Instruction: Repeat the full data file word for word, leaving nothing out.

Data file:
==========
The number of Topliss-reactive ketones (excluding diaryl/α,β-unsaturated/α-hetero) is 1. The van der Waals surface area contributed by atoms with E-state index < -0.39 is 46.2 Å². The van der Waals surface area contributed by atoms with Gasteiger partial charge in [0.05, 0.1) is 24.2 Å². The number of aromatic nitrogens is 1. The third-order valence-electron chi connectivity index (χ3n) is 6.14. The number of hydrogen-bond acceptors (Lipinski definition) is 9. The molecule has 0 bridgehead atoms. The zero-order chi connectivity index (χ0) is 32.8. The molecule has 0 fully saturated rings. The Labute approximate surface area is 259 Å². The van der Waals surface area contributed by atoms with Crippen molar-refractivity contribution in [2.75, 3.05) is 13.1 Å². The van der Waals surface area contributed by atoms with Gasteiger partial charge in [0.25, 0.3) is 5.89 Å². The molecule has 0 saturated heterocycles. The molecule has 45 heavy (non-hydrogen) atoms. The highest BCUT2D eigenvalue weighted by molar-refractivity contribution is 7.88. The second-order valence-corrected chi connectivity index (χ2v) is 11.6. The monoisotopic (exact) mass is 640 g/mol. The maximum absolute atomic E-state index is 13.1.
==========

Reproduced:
The number of Topliss-reactive ketones (excluding diaryl/α,β-unsaturated/α-hetero) is 1. The van der Waals surface area contributed by atoms with E-state index < -0.39 is 46.2 Å². The van der Waals surface area contributed by atoms with Gasteiger partial charge in [0.05, 0.1) is 24.2 Å². The number of aromatic nitrogens is 1. The third-order valence-electron chi connectivity index (χ3n) is 6.14. The number of hydrogen-bond acceptors (Lipinski definition) is 9. The molecule has 0 bridgehead atoms. The zero-order chi connectivity index (χ0) is 32.8. The molecule has 0 fully saturated rings. The Labute approximate surface area is 259 Å². The van der Waals surface area contributed by atoms with Crippen molar-refractivity contribution in [2.75, 3.05) is 13.1 Å². The van der Waals surface area contributed by atoms with Gasteiger partial charge in [0.25, 0.3) is 5.89 Å². The molecule has 0 saturated heterocycles. The molecule has 45 heavy (non-hydrogen) atoms. The highest BCUT2D eigenvalue weighted by molar-refractivity contribution is 7.88. The second-order valence-corrected chi connectivity index (χ2v) is 11.6. The monoisotopic (exact) mass is 640 g/mol. The maximum absolute atomic E-state index is 13.1.